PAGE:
An Intimate Look at Linder Mens SS20

An Intimate Look at Linder Mens SS20

EXCLUSIVE: Kirk Millar's sultry NYFWM presentation doubled as class-conscious commentary.

EXCLUSIVE: Kirk Millar's sultry NYFWM presentation doubled as class-conscious commentary.

Photography: Fujio Emura

Text: SAMUEL ANDERSON

Like a beautiful yet devastatingly indifferent couch-surfer, this year’s New York Fashion Week: Men’s came and slinked away in all of 72 hours. Despite an abridged lineup, largely due to a creative exodus affecting NYFW at large, the men’s labels who stayed local elicited lingering feelings of discovery and spontaneity. These notes were thick in the air at the Linder headquarters on Wednesday night, adding to the humidity and preppy nonchalance, when menswear creative director Kirk Millar showed his SS20 collection.

With the class-conscious family portraiture of Thomas Struth and Tina Barney as the collection's springboard, the brand’s tony East Village townhouse provided an apt backdrop for Millar’s gang of models, densely assembled in a parlor fashioned as a bedroom-like domain of privileged adolescence. “The Playstation and TV belong to my friend Dane, one of the models in the show; he plays a lot,” says Millar of the tableau. “I think the video games, for me, are more about escapism and entering into a different world. And fashion has been that [to me] since I was a teenager.”

Linder SS20 (photo: Fujio Emura)

With “trophy husband”-emblazoned polos and “boyfriend” socks unassumingly slipped into loafers, Millar seemed to use fashion as a subversion tactic, whether against country-club dress codes or sexual normativity. “Ideas of love and connection have [existed] throughout [my collections],” he says. “My first collection was about coming out, [whereas] this collection is more eclectic; people ask, ‘Do you want to be a trophy husband or have one? And I’m like... [shrugs].”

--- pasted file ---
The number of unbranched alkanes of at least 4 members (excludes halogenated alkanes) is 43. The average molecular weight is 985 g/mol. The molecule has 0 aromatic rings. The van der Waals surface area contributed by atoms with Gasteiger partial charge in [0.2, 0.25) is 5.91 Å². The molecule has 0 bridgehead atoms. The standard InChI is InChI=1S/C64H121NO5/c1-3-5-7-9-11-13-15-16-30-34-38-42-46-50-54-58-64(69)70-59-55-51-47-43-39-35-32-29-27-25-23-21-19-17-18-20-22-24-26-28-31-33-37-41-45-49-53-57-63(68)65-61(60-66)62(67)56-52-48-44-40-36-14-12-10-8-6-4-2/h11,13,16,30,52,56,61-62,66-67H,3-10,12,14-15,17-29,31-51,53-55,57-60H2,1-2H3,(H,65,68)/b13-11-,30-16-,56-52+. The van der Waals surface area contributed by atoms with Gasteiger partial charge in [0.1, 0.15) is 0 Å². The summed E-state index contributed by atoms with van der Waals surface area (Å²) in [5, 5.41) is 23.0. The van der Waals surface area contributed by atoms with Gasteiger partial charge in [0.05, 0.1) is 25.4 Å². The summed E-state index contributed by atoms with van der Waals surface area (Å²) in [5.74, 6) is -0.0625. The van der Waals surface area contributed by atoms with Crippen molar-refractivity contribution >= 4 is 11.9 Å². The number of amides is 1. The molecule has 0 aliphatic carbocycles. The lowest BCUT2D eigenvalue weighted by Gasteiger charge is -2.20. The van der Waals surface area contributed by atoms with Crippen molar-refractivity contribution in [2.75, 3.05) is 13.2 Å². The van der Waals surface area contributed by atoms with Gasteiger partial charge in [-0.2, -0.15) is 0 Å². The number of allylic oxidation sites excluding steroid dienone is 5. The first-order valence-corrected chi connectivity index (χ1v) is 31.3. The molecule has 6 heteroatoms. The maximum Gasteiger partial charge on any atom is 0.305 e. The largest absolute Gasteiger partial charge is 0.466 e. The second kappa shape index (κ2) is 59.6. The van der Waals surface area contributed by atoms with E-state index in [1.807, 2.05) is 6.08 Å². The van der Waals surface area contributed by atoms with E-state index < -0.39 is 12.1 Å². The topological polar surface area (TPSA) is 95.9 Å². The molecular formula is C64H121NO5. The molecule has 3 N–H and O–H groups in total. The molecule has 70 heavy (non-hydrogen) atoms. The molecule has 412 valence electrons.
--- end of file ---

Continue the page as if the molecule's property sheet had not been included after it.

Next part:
Millar describes Spring/Summer as an appeal to the private desires of the proverbial black sheep, one inspired by his own dueling attractions. “The character I wanted to push into the collection was this sensitive, dorky [guy] who doesn’t quite fit the mold of what [he was] born into,” says Millar. “Which is very much the opposite of how I grew up, in a small town in Arizona, but is a character [I’ve] run into a lot in New York; friends, or whoever, that were all years ahead of me in terms of the culture they’d consumed.”

On the cusp of his 10-years-in-the-city milestone, Millar expresses disappointment at the tide of designers decamping to European fashion weeks. “I think the industry is trying to chase things down instead of hanging in there... Is that mean of me to say? [laughs]” wagers Millar. “The creativity that New York fosters is unlike any other, so it’s kind of a shame that New York is treated like a stepchild of other fashion weeks, when it used to be the best. And will be the best again, in my opinion."

In this exclusive, VMAN takes an intimate portrait of Linder’s latest offspring.

Linder SS20 (photo: Fujio Emura)
Linder SS20 (photo: Fujio Emura)
Linder SS20 (photo: Fujio Emura)
Linder SS20 (photo: Fujio Emura)
Linder SS20 (photo: Fujio Emura)
Linder SS20 (photo: Fujio Emura)
Linder SS20 (photo: Fujio Emura)
Linder SS20 (photo: Fujio Emura)
Linder SS20 (photo: Fujio Emura)
Linder SS20 (photo: Fujio Emura)
Menswear Creative Director Kirk Millar at Linder SS20 (photo: Fujio Emura)

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